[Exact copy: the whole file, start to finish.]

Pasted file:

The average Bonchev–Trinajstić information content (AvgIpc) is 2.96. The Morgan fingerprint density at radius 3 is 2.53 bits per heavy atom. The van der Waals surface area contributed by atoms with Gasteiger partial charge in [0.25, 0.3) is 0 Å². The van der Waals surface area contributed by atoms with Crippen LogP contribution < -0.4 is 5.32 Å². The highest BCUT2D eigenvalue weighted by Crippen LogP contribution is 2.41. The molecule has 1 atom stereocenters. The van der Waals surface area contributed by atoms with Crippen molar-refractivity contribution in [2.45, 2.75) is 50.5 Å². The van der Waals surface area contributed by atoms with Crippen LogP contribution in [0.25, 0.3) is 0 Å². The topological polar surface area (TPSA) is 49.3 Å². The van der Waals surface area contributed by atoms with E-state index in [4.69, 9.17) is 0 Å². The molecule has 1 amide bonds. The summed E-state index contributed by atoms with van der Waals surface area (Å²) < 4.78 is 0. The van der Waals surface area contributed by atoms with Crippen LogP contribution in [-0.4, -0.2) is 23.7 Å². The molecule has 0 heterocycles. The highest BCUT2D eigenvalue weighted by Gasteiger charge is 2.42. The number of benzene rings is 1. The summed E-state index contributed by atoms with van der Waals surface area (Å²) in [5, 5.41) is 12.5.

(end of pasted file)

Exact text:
The average Bonchev–Trinajstić information content (AvgIpc) is 2.96. The Morgan fingerprint density at radius 3 is 2.53 bits per heavy atom. The van der Waals surface area contributed by atoms with Gasteiger partial charge in [0.25, 0.3) is 0 Å². The van der Waals surface area contributed by atoms with Crippen LogP contribution < -0.4 is 5.32 Å². The highest BCUT2D eigenvalue weighted by Crippen LogP contribution is 2.41. The molecule has 1 atom stereocenters. The van der Waals surface area contributed by atoms with Crippen molar-refractivity contribution in [2.45, 2.75) is 50.5 Å². The van der Waals surface area contributed by atoms with Crippen LogP contribution in [0.25, 0.3) is 0 Å². The topological polar surface area (TPSA) is 49.3 Å². The van der Waals surface area contributed by atoms with E-state index in [4.69, 9.17) is 0 Å². The molecule has 1 amide bonds. The summed E-state index contributed by atoms with van der Waals surface area (Å²) < 4.78 is 0. The van der Waals surface area contributed by atoms with Crippen LogP contribution in [-0.4, -0.2) is 23.7 Å². The molecule has 0 heterocycles. The highest BCUT2D eigenvalue weighted by Gasteiger charge is 2.42. The number of benzene rings is 1. The summed E-state index contributed by atoms with van der Waals surface area (Å²) in [5, 5.41) is 12.5.